As a child, I didn’t have many options for toys. Like most African children, I had to use my imagination to come up with things to play with. Growing up in Danané in Côte d’Ivoire and Ghana’s Buduburam Refugee Camp, my cousins and I would often flatten tin cans and mold them into cars, to which we attached rubber tires crafted out of old slippers. We ran around with these as if they were the latest model of a remote-controlled car.
Once in a while, we would receive money as gifts to buy toys of our choices. One category of toys was always off limits: anything that simulated a weapon – water guns, BB guns, any gun. It was as if all the adults in my family had conspired to use any tactic to keep these toys away from us.
Whenever we yearned for these replica weapons, we received a lecture about where we came from and how we were children growing up as refugees in neighboring countries (and eventually in the U.S.). Our parents repeatedly explained to us how the major cause of our problems was the almighty gun. We had fled a war that had devastated our homeland to the point where we could no longer return, no matter how much we yearned for normalcy.
They drilled this message into our heads repeatedly. Eventually, it morphed from toys into a broader message — the gospel of nonviolence.
I recall being in the U.S., where my cousins and I got into an altercation with a schoolmate. We thought we had given him enough warning and asked him to de-escalate his approach, but he resorted to laying his hands on me. He was swiftly put in check by one of my cousins, who jacked him up against a nearby fence to instill some fear into him.
In my mind, we had done everything right, but when I returned home, my mother scolded me for having been involved. She said I should have walked away and not engaged in a verbal confrontation, even if I didn’t hit the boy and even if he insulted her. She re-emphasized the doctrine of nonviolence again and where we had come from.
I had always assumed that this constant preaching of nonviolence was something that happened to all Liberian children born right before or during the war. Imagine my surprise when I moved back to Liberia and witnessed political rallies, student protests, and other related activities frequently take on hyper-aggressive tones.
Observe any public activities conducted by the University of Liberia’s Student Unification Party or the Coalition for Democratic Change (especially its youth league) and you’ll frequently hear people voluntarily label themselves as “militants” and “revolutionaries.” Most often, these almost exclusively male participants are dressed in military attire, topped off with red berets.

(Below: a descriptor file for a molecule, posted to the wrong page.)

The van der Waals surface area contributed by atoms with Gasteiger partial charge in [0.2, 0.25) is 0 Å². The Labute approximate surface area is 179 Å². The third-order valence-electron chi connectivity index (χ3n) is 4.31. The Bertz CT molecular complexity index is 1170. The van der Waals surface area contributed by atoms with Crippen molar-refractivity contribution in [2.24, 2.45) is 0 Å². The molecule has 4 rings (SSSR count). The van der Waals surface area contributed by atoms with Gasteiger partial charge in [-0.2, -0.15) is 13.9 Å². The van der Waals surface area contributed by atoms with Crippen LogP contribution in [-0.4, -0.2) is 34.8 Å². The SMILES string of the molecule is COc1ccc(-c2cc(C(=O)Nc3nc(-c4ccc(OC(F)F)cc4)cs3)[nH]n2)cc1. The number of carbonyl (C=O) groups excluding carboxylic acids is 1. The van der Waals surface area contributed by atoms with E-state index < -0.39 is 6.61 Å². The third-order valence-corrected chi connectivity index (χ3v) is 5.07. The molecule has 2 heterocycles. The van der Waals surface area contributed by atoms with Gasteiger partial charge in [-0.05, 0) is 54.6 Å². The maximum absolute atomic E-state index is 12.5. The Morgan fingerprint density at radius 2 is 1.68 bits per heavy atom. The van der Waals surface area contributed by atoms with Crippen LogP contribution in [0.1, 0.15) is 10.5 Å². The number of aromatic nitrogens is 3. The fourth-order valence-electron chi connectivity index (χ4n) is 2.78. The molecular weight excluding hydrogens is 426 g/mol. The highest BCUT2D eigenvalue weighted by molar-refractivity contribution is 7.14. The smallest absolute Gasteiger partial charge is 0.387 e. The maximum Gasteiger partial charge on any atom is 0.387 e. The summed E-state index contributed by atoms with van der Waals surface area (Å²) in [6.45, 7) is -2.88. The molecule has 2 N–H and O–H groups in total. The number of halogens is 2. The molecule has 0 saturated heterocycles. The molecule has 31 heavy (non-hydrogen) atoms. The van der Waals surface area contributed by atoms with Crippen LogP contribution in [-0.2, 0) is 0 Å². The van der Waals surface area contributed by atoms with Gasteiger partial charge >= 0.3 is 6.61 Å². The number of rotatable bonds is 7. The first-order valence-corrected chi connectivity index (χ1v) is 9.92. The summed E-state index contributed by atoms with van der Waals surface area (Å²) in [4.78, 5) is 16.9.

To me, this image seems to clash with Liberia’s quest for peace. With our country’s past steeped in conflict and the nation needing to promote peace and reconciliation, it baffles me that such violent imagery and messaging continue to be peddled by politicians. Worst of all is the fact that such messaging most frequently comes from the party of President George Weah, a man who previously served as a UNICEF Goodwill Ambassador and as Liberia’s Peace Ambassador.
Why would the president condone his partisans adopting violent language and appearances? Is this imagery absolutely necessary to communicate the party’s Pro-Poor Agenda? Would the party lose anything if it adopted a more peaceful and measured stance?
Surely, dressing in outfits made for combat and using violent or “revolutionary” language to speak about your opponent makes you ill-prepared to de-escalate a situation of conflict, should it arise.
It was no surprise, then, to learn that CDC partisans were the major offenders in a riot in Montserrado’s 13th district. Clad in military attire on Saturday and led by their youth wing leader, Mayor Jefferson Koijee, a group of CDC partisans were caught on video terrorizing a neighborhood, resulting in the injury of some opposition supporters.
Is it not time that President Weah calls on his partisans to tone down the violent rhetoric and the militarist imagery? Such behavior should certainly not come from the party’s leadership. The president needs to heed the advice of my parents and remember where Liberia came from. If he won’t implement the recommendations of the Truth and Reconciliation Commission report, let him at least take proactive steps to ensure that the actions of his supporters don’t drag us into another conflict.
This is serious. Not only must Weah demonstrate leadership and set his partisans straight, but the international community should also condemn such thuggish acts by a sitting mayor and youth chairman of the ruling party. A call for the establishment of a war and economic crimes court in Liberia would be an appropriate response.
The gospel of nonviolence as taught by a humble family of war refugees says that how we act, dress, and speak has the power to either escalate or de-escalate any given conflict. Playing with toy guns may seem harmless at first; wearing a red beret may look impressive at first, but the messages sent are those of aggression, which begets more aggression. The president needs to heed the advice of my parents and remember where Liberia came from. It’s time to heed the gospel of nonviolence.
Featured photo by Jefferson Krua